Written By David McKinnon, Ciara Mackey and Alicia Yowart
Civil Practice Note 7, entitled “Vexatious Application/Proceeding Show Cause Procedure” (CPN 7), is a useful tool to manage hopeless litigation quickly and efficiently. Introduced in 2018, it is a summary procedure under Rule 3.68 of the Alberta Rules of Court that may be used to address a “claim, defence, action, application, or proceeding that appears on its face to be frivolous, vexatious, or otherwise an abuse of process.” It is intended as a “fair and proportionate mechanism to respond to apparently abusive litigation”.
The Alberta Court of Appeal in Wilyman v Cole, 2024 ABCA 41 [Wilyman] renewed recent caution about the use of CPN 7 and confirmed that the abridged procedure is only appropriate where: (1) the frivolous, vexatious, or abusive nature of the proceeding is apparent on the face of the pleading; and (2) there is also “a reason to prefer CPN7 to the ordinary Court procedure”.
Wilyman concerned a medical negligence action revived twenty years after dismissal. The original action was struck in December 2003. In May 2022—19 years later—the Plaintiff sought permission to file a late appeal. The application was denied. The Plaintiff then commenced a new action against the same Defendants, centering on the same allegations.
The Defendants requested a review of the second action pursuant to CPN 7 as apparent abusive re-litigation. Following the CPN7 process, the Chambers Justice struck the new proceeding as an abuse of process and a collateral attack. The Plaintiff appealed.
The Court of Appeal Clarifies the Appropriate Scope of CPN 7
The Court of Appeal dismissed the appeal, satisfied that it could not intervene.
Referencing other recent cautions about CPN 7, it noted the abridged nature of the process. Unlike an ordinary Chambers application, CPN 7 involves little to no evidence, no oral hearing, and a burden of proof that shifts from the party seeking to strike the claim to the party whose claim is in jeopardy of being struck. As such, the Court of Appeal held that to use the process, there must be some added justification beyond an order to strike under Rule 3.68 being available.
The Court of Appeal set out a two-part test: “CPN7 should only be used where the defect on the pleading is evident on its face and there is a reason to prefer CPN7 to the ordinary Court procedure.” The Court offered two examples of when this second element may be met:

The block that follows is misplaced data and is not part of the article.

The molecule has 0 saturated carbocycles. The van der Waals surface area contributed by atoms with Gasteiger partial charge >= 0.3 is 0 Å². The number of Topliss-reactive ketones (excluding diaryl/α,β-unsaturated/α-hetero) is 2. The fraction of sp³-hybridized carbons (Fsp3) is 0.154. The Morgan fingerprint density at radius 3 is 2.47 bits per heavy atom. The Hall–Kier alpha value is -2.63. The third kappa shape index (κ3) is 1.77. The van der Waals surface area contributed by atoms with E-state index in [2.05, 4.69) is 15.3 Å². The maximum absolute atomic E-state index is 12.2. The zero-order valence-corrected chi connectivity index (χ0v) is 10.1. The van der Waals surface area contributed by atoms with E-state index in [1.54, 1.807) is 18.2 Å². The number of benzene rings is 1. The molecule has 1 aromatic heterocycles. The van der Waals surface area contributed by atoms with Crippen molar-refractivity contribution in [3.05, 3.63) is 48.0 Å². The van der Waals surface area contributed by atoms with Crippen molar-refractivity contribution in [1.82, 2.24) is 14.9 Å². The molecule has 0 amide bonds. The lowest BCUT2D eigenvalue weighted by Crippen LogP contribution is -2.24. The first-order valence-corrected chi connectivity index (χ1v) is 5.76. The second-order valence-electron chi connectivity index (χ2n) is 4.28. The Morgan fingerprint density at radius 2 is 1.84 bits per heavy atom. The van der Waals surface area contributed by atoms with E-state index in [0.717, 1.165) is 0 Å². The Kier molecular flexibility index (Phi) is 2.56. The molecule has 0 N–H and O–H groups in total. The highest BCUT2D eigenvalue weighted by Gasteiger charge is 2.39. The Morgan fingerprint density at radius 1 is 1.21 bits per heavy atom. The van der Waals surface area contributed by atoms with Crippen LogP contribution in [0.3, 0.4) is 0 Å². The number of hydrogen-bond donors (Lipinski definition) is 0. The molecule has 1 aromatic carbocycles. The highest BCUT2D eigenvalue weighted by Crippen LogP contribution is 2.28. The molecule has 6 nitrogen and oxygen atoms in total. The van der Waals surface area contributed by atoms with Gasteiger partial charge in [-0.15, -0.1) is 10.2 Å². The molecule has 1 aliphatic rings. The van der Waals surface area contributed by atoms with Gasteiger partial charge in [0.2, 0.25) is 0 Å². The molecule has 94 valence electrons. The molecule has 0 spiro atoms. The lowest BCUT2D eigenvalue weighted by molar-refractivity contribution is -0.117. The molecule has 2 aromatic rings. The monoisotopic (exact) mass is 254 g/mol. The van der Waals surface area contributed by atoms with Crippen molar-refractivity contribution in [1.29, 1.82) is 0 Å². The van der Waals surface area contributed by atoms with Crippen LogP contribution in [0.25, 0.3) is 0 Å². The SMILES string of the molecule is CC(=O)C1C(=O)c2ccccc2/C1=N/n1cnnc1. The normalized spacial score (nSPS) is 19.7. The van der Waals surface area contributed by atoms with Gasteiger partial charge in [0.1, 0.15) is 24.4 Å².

- If a litigant “might use those other procedures to perpetuate an abuse of the Court’s process”; or
- If a pleading “is so clearly hopeless that an application under the Alberta Rules of Court would be an utter waste of time, money and resources”.
On the facts, the Plaintiff acknowledged that both Actions turned on the same allegations, now more than 20 years old. The Court of Appeal accepted that the case was so “clearly hopeless that an Application under the Alberta Rules of Court would be an utter waste of time, money, and resources” and resorting to the CPN 7 process was justified in the circumstances.
- The CPN 7 process takes away many of the usual procedural entitlements of a party whose claim is impugned as frivolous, vexatious or abusive.
- Even a clear defect on the face of a pleading is insufficient, by itself, to support the use of CPN 7. There must also be a reason to prefer the CPN 7 process, possibly because of a concern about litigation conduct or because any longer process would be a clear waste of time, money and resources.
- Wilyman appears to leave open in what other types of circumstances the CPN 7 process might be preferred to address defects on the face of a pleading. However, the cautions and new directions from the Court of Appeal will likely continue to chill the use of CPN 7 outside of very clear cases and those cases involving potentially vexatious litigants.
If you have any questions, please contact a member of the Bennett Jones Litigation group.
Please note that this publication presents an overview of notable legal trends and related updates. It is intended for informational purposes and not as a replacement for detailed legal advice. If you need guidance tailored to your specific circumstances, please contact one of the authors to explore how we can help you navigate your legal needs.
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